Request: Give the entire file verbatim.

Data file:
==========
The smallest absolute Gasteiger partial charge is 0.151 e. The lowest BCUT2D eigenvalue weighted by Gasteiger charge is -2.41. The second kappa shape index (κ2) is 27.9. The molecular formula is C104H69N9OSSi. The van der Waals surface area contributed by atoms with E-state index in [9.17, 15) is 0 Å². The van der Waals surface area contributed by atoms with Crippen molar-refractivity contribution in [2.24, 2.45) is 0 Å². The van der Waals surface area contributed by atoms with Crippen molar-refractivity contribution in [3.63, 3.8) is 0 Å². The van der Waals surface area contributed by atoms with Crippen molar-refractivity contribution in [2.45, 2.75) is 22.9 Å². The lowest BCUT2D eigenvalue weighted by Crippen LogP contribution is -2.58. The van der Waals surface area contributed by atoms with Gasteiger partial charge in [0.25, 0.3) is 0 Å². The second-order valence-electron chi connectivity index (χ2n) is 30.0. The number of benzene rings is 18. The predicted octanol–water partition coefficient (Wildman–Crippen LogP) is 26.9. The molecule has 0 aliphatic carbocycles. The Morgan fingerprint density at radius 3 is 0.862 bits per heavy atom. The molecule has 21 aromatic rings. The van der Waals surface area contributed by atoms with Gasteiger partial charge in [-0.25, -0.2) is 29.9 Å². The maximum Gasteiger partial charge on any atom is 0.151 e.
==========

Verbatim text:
The smallest absolute Gasteiger partial charge is 0.151 e. The lowest BCUT2D eigenvalue weighted by Gasteiger charge is -2.41. The second kappa shape index (κ2) is 27.9. The molecular formula is C104H69N9OSSi. The van der Waals surface area contributed by atoms with E-state index in [9.17, 15) is 0 Å². The van der Waals surface area contributed by atoms with Crippen molar-refractivity contribution in [2.24, 2.45) is 0 Å². The van der Waals surface area contributed by atoms with Crippen molar-refractivity contribution in [3.63, 3.8) is 0 Å². The van der Waals surface area contributed by atoms with Crippen molar-refractivity contribution in [2.45, 2.75) is 22.9 Å². The lowest BCUT2D eigenvalue weighted by Crippen LogP contribution is -2.58. The van der Waals surface area contributed by atoms with Gasteiger partial charge in [0.25, 0.3) is 0 Å². The second-order valence-electron chi connectivity index (χ2n) is 30.0. The number of benzene rings is 18. The predicted octanol–water partition coefficient (Wildman–Crippen LogP) is 26.9. The molecule has 0 aliphatic carbocycles. The Morgan fingerprint density at radius 3 is 0.862 bits per heavy atom. The molecule has 21 aromatic rings. The van der Waals surface area contributed by atoms with Gasteiger partial charge in [-0.25, -0.2) is 29.9 Å². The maximum Gasteiger partial charge on any atom is 0.151 e.